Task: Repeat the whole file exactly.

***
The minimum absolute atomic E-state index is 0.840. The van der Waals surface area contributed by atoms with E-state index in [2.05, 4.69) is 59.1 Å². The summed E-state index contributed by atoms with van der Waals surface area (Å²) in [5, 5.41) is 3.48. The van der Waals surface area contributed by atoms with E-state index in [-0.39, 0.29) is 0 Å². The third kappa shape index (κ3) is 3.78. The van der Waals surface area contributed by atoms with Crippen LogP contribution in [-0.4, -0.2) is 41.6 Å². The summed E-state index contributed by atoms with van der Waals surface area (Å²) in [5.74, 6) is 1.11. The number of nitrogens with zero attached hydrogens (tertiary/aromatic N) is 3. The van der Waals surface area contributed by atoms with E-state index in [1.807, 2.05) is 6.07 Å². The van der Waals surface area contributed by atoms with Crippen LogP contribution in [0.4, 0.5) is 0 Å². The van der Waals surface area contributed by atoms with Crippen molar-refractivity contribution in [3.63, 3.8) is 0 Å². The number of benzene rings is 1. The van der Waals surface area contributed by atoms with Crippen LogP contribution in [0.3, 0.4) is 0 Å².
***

The minimum absolute atomic E-state index is 0.840. The van der Waals surface area contributed by atoms with E-state index in [2.05, 4.69) is 59.1 Å². The summed E-state index contributed by atoms with van der Waals surface area (Å²) in [5, 5.41) is 3.48. The van der Waals surface area contributed by atoms with E-state index in [-0.39, 0.29) is 0 Å². The third kappa shape index (κ3) is 3.78. The van der Waals surface area contributed by atoms with Crippen LogP contribution in [-0.4, -0.2) is 41.6 Å². The summed E-state index contributed by atoms with van der Waals surface area (Å²) in [5.74, 6) is 1.11. The number of nitrogens with zero attached hydrogens (tertiary/aromatic N) is 3. The van der Waals surface area contributed by atoms with E-state index in [1.807, 2.05) is 6.07 Å². The van der Waals surface area contributed by atoms with Crippen LogP contribution in [0.4, 0.5) is 0 Å². The van der Waals surface area contributed by atoms with Crippen molar-refractivity contribution in [3.63, 3.8) is 0 Å². The number of benzene rings is 1. The van der Waals surface area contributed by atoms with Crippen LogP contribution in [0.3, 0.4) is 0 Å².